Feisty four and fiery five

By the time your child is four, they might be ready to take on the challenge of learning balance. If you think your child is ready for their first two-wheeled riding experience, start with 16-inch wheels (or an equivalent frame size), and back-pedal brakes. Pedal brakes allow children to concentrate on pedalling, balancing and steering the bike, without the worry of co-ordinating handbrakes at the same time.

Wilson advises on using a bicycle without pedals: “Remove the pedals and lower the seat so the child can sit on the seat with both feet flat on the ground.” From here, children can walk the bike whilst sitting on the seat, increase the walking speed and then move onto a coasting or scooting motion. When they’re ready, they can pick up the speed. Wilson suggests you can also set up a slalom-style course to develop skills in steering.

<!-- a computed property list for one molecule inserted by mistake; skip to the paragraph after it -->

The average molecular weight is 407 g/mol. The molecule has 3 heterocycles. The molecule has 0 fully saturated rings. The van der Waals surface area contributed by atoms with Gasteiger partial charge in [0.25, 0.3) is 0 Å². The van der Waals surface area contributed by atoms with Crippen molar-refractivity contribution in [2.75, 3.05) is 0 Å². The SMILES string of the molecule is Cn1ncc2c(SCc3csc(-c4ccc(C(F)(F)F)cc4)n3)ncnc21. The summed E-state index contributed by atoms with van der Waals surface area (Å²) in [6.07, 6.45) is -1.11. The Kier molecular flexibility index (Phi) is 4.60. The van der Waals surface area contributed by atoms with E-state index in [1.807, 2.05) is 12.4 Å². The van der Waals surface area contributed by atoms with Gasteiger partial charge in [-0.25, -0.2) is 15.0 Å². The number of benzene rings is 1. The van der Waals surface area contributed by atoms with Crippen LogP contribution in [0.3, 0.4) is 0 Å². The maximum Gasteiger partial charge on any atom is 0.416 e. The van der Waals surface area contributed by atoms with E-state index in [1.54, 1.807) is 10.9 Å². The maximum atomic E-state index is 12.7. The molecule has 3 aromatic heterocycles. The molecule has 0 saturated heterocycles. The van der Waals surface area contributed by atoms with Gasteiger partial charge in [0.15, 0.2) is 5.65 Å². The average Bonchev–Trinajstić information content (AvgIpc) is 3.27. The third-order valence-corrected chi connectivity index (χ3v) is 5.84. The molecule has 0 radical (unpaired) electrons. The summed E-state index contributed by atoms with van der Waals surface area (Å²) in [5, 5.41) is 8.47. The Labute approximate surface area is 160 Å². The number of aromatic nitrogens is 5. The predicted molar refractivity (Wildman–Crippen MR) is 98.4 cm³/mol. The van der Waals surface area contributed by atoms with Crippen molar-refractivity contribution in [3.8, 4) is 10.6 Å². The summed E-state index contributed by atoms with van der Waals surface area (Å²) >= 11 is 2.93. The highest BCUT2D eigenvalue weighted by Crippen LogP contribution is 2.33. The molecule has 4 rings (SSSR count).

Your backyard might be getting a little small at this stage; if your child is confident, this might be the moment you’ve been waiting for: head to your local park or bike path, picking a quiet time of day when there are fewer pedestrians, dogs, other bike riders or general traffic around. Being in a park allows your child to stretch their legs a little and gain confidence in stopping, starting, pedalling and turning. A gentle slope may be helpful, but make sure the support team is close by to avoid bruises and tears – that’s you!

At the age of five, most children are not yet ready to tackle handbrakes and gears.

With the beginnings of ability with balance established, you might choose a tag-along. Ride On has reviewed different models and their pros and cons.

Happy-kids-with-bikes-RichaSix to eight and beyond